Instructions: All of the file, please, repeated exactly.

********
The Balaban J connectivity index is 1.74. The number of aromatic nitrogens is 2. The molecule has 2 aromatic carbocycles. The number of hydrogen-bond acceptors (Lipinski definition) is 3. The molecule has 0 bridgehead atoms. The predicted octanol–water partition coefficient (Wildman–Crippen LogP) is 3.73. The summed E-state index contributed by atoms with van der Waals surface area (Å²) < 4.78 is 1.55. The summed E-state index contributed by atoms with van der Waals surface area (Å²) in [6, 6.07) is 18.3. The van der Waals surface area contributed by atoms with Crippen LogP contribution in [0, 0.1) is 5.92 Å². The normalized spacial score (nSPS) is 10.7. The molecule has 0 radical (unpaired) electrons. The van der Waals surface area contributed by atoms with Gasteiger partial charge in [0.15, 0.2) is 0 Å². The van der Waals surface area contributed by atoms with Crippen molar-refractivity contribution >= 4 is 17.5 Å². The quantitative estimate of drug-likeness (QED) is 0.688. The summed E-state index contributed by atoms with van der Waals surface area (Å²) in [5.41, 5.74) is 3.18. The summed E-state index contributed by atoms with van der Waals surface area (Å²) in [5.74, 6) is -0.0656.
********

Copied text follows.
The Balaban J connectivity index is 1.74. The number of aromatic nitrogens is 2. The molecule has 2 aromatic carbocycles. The number of hydrogen-bond acceptors (Lipinski definition) is 3. The molecule has 0 bridgehead atoms. The predicted octanol–water partition coefficient (Wildman–Crippen LogP) is 3.73. The summed E-state index contributed by atoms with van der Waals surface area (Å²) < 4.78 is 1.55. The summed E-state index contributed by atoms with van der Waals surface area (Å²) in [6, 6.07) is 18.3. The van der Waals surface area contributed by atoms with Crippen LogP contribution in [0, 0.1) is 5.92 Å². The normalized spacial score (nSPS) is 10.7. The molecule has 0 radical (unpaired) electrons. The van der Waals surface area contributed by atoms with Gasteiger partial charge in [0.15, 0.2) is 0 Å². The van der Waals surface area contributed by atoms with Crippen molar-refractivity contribution >= 4 is 17.5 Å². The quantitative estimate of drug-likeness (QED) is 0.688. The summed E-state index contributed by atoms with van der Waals surface area (Å²) in [5.41, 5.74) is 3.18. The summed E-state index contributed by atoms with van der Waals surface area (Å²) in [5.74, 6) is -0.0656.